Horticulturists will tell you to follow "nature's example" and let everything lie where it falls. That's not always feasible in an urban garden or home landscape, but there are lots of things we can do to let things remain a little looser - and a little messier - in the fall. For example, I get the leaves off my lawn, but I leave them lie in my flower beds. I cut back perennials that flop over entirely onto the ground, but mostly, I just leave my perennials to "just be" for the winter. (If I suspect any plants have disease issues, I do cut them back or rip them out entirely in the fall. I don't want to overwinter diseased plants if I can help it.) I also . . . continue to weed. Because "messy gardening" does not mean "full of weeds."

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Yeah, you'll have to do the clean-up in the spring. But it's actually easier then. And, besides, you'll be WAY more excited to get back out there and garden again in March . . . than you will be in October. (Don't rush out there to garden too soon in the spring, though. Ecologists at Cornell University recommend waiting until after at least five consecutive 50-degree days before you begin working in your garden again. If you start too soon, you risk squandering all your fall "messy" efforts.)


Fall is a great time to take stock of your garden-year just wrapping up, too. Take notes. Document what worked and what didn't. Maybe take a few photos to remind you of areas you'd like to work on next year. Fall is a great time for planting and transplanting (stay tuned: that's next week's Fall Gardening topic), and as the leaves begin to fall from the trees, you'll be able to assess your future pruning needs, too.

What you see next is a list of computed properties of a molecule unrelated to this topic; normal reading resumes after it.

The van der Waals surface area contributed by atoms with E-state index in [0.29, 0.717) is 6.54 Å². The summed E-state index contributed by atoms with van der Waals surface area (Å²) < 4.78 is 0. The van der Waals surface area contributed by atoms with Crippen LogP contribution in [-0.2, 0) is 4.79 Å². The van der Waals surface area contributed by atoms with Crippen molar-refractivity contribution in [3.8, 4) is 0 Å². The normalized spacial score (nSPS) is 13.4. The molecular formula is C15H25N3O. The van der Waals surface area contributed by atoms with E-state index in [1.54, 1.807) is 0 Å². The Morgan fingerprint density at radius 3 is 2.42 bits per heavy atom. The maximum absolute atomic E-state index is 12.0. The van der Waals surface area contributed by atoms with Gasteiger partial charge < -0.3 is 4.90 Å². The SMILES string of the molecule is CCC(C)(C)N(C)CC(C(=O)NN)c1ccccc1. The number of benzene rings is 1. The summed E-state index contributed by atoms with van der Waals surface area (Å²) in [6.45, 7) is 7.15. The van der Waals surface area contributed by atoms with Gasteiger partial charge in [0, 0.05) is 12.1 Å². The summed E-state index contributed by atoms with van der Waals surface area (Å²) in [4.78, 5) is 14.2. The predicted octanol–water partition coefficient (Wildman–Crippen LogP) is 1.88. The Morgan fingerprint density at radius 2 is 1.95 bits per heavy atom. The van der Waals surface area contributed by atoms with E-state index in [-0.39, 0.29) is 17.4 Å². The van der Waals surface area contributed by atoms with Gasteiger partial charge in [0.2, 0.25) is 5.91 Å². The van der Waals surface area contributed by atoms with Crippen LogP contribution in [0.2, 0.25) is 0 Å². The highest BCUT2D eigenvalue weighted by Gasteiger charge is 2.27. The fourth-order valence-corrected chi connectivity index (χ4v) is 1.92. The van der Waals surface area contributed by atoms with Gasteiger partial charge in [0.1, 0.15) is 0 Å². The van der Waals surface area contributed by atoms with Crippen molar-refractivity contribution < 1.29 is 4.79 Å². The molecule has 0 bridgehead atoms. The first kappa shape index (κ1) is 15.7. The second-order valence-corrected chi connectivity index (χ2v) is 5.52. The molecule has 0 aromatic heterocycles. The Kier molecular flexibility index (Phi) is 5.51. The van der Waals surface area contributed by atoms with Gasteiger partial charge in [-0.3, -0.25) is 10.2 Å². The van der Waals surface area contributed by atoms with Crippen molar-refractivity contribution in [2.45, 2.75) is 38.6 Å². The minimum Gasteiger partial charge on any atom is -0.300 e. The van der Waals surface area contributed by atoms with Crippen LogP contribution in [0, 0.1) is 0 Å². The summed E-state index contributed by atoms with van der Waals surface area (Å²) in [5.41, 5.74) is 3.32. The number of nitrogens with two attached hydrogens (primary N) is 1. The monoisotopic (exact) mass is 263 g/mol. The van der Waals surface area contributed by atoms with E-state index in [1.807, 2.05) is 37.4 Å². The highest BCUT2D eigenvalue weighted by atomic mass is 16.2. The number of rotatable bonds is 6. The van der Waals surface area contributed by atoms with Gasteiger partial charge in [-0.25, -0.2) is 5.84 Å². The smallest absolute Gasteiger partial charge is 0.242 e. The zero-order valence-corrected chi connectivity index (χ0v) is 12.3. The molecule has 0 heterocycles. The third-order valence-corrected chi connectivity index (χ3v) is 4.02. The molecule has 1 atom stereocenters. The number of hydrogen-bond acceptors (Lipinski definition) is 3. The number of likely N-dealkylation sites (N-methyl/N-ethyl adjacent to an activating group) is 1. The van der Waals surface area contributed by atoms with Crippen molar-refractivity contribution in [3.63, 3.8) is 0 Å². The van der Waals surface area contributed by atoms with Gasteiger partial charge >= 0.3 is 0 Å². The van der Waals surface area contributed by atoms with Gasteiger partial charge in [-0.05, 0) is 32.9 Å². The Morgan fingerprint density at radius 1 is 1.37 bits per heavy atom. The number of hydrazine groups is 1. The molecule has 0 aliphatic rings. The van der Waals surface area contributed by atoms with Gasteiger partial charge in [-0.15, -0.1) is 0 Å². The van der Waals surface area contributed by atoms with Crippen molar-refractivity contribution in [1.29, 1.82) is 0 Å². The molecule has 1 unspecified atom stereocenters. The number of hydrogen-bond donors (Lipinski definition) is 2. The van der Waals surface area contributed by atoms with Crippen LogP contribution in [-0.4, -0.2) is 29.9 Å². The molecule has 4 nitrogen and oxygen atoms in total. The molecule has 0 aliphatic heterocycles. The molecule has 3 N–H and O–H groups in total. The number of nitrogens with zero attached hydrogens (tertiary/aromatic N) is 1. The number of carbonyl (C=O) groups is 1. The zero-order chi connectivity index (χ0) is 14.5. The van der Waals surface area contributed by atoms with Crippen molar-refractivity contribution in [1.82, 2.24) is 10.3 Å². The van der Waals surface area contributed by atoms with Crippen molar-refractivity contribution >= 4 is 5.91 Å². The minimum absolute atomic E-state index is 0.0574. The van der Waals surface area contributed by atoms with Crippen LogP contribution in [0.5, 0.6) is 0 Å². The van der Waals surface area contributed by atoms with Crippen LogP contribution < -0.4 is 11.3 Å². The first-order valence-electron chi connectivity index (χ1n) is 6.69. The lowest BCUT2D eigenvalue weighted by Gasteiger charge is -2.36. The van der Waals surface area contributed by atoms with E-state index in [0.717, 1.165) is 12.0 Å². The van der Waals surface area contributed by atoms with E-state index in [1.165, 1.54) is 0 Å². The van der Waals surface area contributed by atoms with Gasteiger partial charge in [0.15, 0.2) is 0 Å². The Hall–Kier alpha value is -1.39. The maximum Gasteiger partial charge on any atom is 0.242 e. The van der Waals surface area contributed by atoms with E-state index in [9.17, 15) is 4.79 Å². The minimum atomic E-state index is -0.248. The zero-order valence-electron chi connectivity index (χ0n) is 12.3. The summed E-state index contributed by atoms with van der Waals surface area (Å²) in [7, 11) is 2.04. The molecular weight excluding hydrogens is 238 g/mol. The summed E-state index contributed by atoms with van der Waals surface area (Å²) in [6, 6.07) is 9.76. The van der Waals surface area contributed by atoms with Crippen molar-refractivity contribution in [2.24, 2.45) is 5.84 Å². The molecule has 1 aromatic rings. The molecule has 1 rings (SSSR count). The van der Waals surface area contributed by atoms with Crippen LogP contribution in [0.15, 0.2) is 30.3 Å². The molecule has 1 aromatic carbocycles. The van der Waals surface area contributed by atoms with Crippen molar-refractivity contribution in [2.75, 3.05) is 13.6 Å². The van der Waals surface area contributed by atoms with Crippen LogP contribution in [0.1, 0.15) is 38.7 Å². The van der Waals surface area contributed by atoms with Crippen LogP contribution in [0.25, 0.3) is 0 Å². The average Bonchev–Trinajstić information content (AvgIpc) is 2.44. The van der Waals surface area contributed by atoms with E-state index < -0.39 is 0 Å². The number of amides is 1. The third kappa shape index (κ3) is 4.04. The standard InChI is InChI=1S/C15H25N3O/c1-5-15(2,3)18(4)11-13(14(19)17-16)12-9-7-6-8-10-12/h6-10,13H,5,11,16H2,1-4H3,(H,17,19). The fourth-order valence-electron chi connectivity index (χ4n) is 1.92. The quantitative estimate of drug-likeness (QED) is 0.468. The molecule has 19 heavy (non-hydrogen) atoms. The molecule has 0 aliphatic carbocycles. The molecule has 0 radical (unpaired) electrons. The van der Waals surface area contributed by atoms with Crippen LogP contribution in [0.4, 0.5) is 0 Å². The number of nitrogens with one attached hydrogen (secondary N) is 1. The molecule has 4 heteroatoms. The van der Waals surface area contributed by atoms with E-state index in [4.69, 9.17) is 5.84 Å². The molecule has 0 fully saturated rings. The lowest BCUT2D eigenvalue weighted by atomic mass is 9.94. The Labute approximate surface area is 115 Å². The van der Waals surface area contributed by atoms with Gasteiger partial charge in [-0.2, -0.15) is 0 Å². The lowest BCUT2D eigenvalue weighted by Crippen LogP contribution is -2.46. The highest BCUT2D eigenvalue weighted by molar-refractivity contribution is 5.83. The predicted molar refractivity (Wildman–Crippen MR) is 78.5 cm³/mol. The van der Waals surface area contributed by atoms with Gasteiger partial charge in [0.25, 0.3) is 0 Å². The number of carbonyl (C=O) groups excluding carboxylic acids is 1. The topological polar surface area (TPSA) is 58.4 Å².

As you begin putting your garden "to bed" for the season, remember: Less is More. Less work for you this fall . . . will translate to a healthier garden - and environment - in the spring.


Additional Resources:

Read up on The Habitat Network's guide to Messy Gardening and take the Pledge to Be A Lazy Gardener. This site lists action steps you can take to encourage a "messy garden" and create a healthy environment for pollinators.

Margaret Roach's list of September garden chores is helpful as you prepare your garden (both perennial and vegetable) for winter.

Here are Six Reasons NOT to Clean Up Your Garden This Fall from The Savvy Gardener.

Looking for information about how to prepare your vegetable garden for winter? Check out this comprehensive list of fall vegetable garden chores.